Documenting my family's past for future generations. My family tree includes the Smith/Mansell families of Alabama and Oklahoma, the Castle/Day families of Kentucky and Oklahoma, the Wheat/Ming families of Texas and Oklahoma, and the Bell/Roberts families of Mississippi, Tennessee, and Oklahoma.

Wednesday, November 27, 2013

Cranberry Traditions

Thanksgiving wouldn't be Thanksgiving without my grandmother's cranberry salad. Most old recipes for cranberry salad have apples or oranges in addition to the cranberries, but not my grandmother's. It was also made in a particular way that was hard to duplicate. First, you had to crush the fresh cranberries in a food grinder. We had an old cast iron one that you attached to the counter top with a big thumbscrew. It fit on the counter top at 3319 W. 38th St. perfectly.

Jason preparing the cranberries his first Thanksgiving

Mom's Recipe (as it appeared in the Park School 75th Anniversary Cookbook)
1 pt. fresh cranberries
1 15-oz. can crushed pineapple
1 3-oz. cherry Jello
3/4 cup sugar
1/2 cup pecans
Put cranberries through food grinder. Add 3/4 cup sugar. Dissolve Jello in 1 cup boiling water. Add pineapple, Jello, and nuts to cranberries. Stir. Allow 24 hours to set. Refrigerate.

Eventually after my grandmother's death, that grinder was lost or broken, and for years we had to make do with a layered strawberry salad that was good, but just not the same. I even tried to prepare the cranberries with a food processor, but it didn't crush the berries and release all that wonderful juice.

I was delighted when I found a grinder just like our old one in an antique store. However, the house where I was living didn't have a lip on the counter top to attach the screw mechanism to. I managed to crush the cranberries by attaching the grinder to an old desk and made a huge juicy, purply mess. Back to the strawberry salad.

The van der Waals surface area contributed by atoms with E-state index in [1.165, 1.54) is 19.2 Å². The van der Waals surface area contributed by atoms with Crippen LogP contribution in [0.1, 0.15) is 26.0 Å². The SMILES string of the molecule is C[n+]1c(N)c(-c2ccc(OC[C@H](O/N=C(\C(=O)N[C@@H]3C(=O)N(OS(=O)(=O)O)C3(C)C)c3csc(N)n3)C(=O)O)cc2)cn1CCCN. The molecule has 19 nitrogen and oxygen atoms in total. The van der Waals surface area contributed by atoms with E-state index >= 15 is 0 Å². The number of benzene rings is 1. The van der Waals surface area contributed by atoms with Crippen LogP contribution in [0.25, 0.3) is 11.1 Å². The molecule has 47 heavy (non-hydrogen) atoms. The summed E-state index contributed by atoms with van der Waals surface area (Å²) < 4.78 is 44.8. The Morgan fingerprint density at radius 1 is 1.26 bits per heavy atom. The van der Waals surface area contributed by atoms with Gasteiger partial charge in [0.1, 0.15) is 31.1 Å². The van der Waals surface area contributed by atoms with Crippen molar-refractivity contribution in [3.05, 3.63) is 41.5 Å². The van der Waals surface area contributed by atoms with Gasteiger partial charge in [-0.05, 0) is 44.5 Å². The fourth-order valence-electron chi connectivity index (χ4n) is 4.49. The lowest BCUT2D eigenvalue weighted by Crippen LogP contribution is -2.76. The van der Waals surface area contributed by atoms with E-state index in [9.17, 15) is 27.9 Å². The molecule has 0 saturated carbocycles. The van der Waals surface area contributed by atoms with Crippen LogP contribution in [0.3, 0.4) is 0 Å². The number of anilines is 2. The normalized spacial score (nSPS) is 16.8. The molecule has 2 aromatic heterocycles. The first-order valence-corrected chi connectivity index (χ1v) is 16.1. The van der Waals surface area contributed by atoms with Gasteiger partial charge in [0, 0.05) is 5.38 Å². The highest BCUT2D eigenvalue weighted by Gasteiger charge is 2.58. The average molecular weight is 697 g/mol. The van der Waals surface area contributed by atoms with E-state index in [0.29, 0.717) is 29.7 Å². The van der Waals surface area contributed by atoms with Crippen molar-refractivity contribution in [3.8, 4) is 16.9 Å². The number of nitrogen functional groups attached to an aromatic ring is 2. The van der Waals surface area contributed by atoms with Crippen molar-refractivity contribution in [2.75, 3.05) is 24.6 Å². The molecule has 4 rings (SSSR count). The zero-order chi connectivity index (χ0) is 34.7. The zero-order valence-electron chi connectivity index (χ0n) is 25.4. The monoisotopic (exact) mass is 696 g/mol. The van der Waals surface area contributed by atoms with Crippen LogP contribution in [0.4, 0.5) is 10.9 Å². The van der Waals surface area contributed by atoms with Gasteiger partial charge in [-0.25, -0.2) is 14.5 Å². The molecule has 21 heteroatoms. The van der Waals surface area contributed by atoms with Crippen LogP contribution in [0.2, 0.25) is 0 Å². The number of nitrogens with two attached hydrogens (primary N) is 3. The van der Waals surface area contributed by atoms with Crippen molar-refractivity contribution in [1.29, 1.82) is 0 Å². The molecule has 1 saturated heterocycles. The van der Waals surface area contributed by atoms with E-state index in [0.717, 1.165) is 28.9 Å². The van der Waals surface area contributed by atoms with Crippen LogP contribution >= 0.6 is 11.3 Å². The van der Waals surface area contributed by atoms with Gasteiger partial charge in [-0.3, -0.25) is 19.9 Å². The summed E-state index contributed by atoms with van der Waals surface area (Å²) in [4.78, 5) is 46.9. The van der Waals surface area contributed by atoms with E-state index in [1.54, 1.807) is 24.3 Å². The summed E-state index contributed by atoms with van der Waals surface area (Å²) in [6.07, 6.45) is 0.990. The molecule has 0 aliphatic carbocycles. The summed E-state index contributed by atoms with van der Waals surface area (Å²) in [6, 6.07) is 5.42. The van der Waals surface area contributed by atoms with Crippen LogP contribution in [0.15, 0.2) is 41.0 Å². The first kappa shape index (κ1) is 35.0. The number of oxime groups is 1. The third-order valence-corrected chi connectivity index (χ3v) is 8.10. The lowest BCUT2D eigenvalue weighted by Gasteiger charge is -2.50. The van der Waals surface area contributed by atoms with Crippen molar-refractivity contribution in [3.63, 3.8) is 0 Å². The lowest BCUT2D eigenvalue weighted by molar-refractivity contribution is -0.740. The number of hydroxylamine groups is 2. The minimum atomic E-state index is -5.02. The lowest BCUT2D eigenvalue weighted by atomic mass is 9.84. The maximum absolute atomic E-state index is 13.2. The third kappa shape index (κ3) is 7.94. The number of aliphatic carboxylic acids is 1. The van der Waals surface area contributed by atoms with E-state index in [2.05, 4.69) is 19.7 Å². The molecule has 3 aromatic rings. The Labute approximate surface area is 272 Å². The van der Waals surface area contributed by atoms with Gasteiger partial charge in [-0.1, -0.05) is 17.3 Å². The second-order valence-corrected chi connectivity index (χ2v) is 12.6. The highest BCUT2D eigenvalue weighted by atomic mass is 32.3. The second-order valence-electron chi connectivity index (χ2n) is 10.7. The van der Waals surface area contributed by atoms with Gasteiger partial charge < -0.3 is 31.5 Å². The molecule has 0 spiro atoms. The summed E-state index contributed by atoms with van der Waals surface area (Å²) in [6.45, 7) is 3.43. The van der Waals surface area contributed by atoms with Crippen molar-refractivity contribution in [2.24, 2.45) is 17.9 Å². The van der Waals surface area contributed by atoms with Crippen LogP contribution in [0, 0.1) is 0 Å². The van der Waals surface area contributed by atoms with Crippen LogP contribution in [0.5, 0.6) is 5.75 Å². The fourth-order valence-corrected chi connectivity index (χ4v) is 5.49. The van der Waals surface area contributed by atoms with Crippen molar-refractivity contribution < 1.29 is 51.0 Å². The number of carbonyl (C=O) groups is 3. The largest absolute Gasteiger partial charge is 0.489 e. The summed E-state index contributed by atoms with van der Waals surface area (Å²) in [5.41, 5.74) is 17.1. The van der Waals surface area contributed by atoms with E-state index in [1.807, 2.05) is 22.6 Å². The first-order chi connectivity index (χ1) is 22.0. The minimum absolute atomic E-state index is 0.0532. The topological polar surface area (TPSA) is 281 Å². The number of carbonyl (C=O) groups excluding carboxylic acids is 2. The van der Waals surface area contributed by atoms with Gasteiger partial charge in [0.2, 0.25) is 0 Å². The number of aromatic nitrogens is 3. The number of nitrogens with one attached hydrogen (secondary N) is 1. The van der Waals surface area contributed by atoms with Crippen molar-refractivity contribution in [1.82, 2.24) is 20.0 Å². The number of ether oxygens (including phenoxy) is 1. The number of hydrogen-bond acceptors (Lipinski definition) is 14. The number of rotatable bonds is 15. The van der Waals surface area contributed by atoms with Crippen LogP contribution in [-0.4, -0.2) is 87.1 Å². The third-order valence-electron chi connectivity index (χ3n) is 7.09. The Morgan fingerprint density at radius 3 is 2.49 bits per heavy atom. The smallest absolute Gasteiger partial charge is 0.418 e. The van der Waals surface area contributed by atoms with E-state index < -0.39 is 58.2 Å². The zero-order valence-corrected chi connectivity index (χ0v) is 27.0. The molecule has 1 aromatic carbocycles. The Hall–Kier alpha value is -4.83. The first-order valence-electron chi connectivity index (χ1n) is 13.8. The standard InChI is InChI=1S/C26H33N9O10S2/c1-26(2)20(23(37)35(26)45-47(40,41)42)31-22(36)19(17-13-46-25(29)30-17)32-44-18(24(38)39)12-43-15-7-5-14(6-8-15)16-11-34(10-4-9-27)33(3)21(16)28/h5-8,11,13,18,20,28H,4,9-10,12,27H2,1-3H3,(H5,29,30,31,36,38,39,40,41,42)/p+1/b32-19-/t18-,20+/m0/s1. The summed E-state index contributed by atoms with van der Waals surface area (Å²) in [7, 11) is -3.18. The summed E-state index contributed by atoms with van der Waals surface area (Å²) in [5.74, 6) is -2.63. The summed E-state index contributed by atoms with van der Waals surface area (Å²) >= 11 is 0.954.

Then I found a recipe for Southern-style cranberry salad that substituted 1 can of whole berry cranberry sauce for the fresh cranberries. Why didn't I ever think of that? I had to modify it a little because it had, to us, unnecessarily added mandarin oranges. Here's that modified recipe.

Southern Cranberry Salad
1 pkg. (3 oz.) cherry Jello
1 cup boiling water
1 can (16 oz.) whole berry cranberry sauce
1 can (8 oz.) crushed pineapple, drained
1 cup chopped pecans
Place the gelatin in a large heatproof glass bowl and pour the boiling water over it. Stir the gelatin with a fork until it has dissolved. Add the cranberry sauce, pineapple, and pecans, and stir until well blended. Cover with plastic wrap or lid. Place the salad in the refrigerator and let it chill at least 3 hours, preferably overnight.

Having not had the real thing in many years, some family members had to be introduced again to my grandmother's wonderful cranberry salad, and others tried it for the first time. Now everybody loves it, especially my daughter-in-law, and it's guaranteed to be the thing I'm requested to bring to Thanksgiving dinner. In fact, I have to make some tonight to take to her grandparents' house for dinner tomorrow. Thank goodness I don't have to use the food grinder!

Happy Thanksgiving!

My grandmother, Aunt Georgia, Aunt Jessie, Big Mom

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